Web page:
January 24, 2002
Another of ‘Iran 10’ Released
The second of 10 Iranian Jews jailed on charges of spying for Israel has been freed, but Jewish leaders don't see it as a shift in Iranian policy.
"We take no delight in an innocent man serving more than 1,000 days in a prison for exercising his religion," said Pooya Dayanim, spokesman for the Los Angeles-based Council of Iranian-American Jewish Organizations, referring to Hebrew teacher Faramarz Kashi, 35, who was released Tuesday.
Thirteen Jews originally were arrested on espionage charges in the winter of 1999. Many of the accused "confessed" to the charges, though Jewish groups scoffed at the idea that the confessions were offered freely. Several later recanted.
Media and foreign ambassadors were not allowed to observe the court proceedings, in which the prosecutor also served as judge.
Three of the accused were acquitted, but the other 10 were convicted in July 2000 of national security violations and given sentences ranging from four to 13 years.
The sentences were reduced to two to nine years on appeal.
Israel denies that any of the Jews were its spies. Jewish groups contend that the case demonstrates Iran's virulent anti-Semitism.
"The arrests were politically motivated, the charges were politically motivated and the convictions were politically motivated," said Sam Kermanian, secretary-general of the Iranian-American Jewish Federation. "This case has nothing to do with justice or with law. It was all politics from the beginning."
The other eight prisoners, Kermanian believes, will be released only when Iran views it as politically advantageous.
"I honestly think that Iran has been moving away from even the minimum moderations it gained during the first term of President Khatami," he said.
After spending three years in jail, Kashi was released Tuesday as "a result of ongoing efforts on behalf of the prisoners, in which many people have been involved," said Malcolm Hoenlein, executive vice chairman of the Conference of Presidents of Major American Jewish Organizations.
Efforts included "the pressures that were brought to bear, the continuing interest of families there, and perhaps [Iran's] own domestic interest," Hoenlein said.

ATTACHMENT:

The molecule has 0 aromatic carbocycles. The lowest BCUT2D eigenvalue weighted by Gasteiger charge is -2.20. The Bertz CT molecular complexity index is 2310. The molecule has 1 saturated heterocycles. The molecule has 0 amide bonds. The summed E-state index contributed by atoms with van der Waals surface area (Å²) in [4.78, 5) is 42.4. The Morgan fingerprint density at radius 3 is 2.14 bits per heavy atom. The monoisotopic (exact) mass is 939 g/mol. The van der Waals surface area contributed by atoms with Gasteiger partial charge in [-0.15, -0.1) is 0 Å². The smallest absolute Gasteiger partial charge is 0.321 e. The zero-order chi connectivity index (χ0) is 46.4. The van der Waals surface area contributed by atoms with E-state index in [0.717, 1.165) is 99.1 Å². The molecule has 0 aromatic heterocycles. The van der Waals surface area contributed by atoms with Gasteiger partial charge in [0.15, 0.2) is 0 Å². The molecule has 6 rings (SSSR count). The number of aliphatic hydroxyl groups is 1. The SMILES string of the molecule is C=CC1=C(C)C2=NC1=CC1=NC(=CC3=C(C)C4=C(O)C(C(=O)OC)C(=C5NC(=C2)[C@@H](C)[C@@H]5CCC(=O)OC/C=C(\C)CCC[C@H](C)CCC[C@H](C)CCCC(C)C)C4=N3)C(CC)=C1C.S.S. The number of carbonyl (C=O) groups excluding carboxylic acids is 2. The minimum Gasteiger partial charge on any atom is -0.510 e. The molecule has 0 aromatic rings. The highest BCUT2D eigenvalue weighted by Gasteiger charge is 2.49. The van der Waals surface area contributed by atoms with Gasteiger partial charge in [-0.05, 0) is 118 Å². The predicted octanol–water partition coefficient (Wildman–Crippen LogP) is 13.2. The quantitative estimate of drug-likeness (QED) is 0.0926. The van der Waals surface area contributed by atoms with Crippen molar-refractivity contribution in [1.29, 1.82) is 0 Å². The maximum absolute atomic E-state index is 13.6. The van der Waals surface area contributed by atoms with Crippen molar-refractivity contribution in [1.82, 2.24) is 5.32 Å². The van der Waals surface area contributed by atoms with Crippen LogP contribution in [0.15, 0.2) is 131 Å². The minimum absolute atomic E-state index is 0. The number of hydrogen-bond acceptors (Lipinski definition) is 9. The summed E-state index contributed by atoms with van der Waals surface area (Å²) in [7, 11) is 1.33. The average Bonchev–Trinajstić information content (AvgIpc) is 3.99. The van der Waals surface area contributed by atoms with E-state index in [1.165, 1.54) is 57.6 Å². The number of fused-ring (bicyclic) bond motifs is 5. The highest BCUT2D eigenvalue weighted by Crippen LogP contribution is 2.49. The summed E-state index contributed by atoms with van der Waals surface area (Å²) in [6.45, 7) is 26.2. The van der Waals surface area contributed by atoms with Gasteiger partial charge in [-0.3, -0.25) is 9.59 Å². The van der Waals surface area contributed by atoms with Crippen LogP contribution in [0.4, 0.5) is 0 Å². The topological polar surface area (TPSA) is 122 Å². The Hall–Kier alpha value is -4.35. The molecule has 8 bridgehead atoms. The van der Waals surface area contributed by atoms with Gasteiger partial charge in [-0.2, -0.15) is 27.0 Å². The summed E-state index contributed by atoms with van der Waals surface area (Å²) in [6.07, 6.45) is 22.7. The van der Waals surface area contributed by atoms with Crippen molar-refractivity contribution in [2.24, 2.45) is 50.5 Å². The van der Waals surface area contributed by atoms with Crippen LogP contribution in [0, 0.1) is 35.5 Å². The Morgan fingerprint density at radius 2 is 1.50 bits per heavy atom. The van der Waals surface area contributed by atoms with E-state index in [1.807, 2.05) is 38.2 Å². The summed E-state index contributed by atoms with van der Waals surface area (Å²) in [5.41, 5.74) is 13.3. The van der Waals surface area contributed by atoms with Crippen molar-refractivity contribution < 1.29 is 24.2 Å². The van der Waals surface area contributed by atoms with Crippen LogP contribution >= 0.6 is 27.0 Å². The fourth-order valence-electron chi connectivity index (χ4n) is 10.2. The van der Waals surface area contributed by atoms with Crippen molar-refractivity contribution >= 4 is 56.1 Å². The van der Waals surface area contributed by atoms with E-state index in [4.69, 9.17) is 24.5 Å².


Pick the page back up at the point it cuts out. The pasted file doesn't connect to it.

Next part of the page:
Kermanian said he doesn't think American or Jewish pressure played a role in Kashi's release.
"What pressure?" he asked. "He spent every day of his sentence in jail."
Originally sentenced to five years, Kashi had his sentence reduced to three. Hoenlein said Kashi had served the entire three years, counting time he was held while awaiting trial.
The first prisoner to be released, last March, was merchant Ramin Nematizadeh, whose sentence was reduced from four years to two. Nematizadeh also was involved with teaching religious school.
Kermanian acknowledged that the intervention of Western countries had been "instrumental" in saving the Jews from a death sentence when they were tried in 2000.
At the time, the prisoners were held in solitary confinement so authorities could squeeze confessions out of them, Kermanian said.
Now their conditions are relatively better, he said: They are allowed kosher food two or three times a week, and visitation rights have increased from once a week to twice a week.
However, their families, "who depend on them for their livelihood, are suffering and are in dire need," Kermanian said.
In addition, the fate of the imprisoned Jews "must make us all think about the future of the 25,000 Jews left in Iran," Dayanim said.
"The condition of the community has deteriorated substantially since the verdicts were announced," he said, as the entire Jewish community now is "regarded by their compatriots as traitors or spies."
Furthermore, Dayanim said, "avenues have been hindered" that would provide emigration for Iranian Jews.
"For some reason, governments, including the United States, are denying many of the refugee claims by Iranian Jews," he said.
Hoenlein said several visas had been delayed in the general tightening of immigration processing after Sept. 11. However, the government had given assurances that the problems would be resolved shortly, he said.
Dayanim said the plight of the Iranian Jewish community is "fully on the radar screen of the American Jewish community," but is less important to the American or Israeli governments.
A State Department official said the department had commented several times during the trial of the Iranian Jews.
Their situation is "something we are aware of and we are monitoring," the official said.
"I can tell you that the issue of Iranian Jewry is prominently featured in every high-level diplomatic effort made by the Israeli foreign service," said Ido Aharoni, spokesman for the Israeli Consulate in New York. Aharoni said Foreign Minister Shimon Peres is "personally pressing the issue,'' noting that Peres recently directed the Foreign Ministry to compile a list of statements made by Iranian leaders against Israel.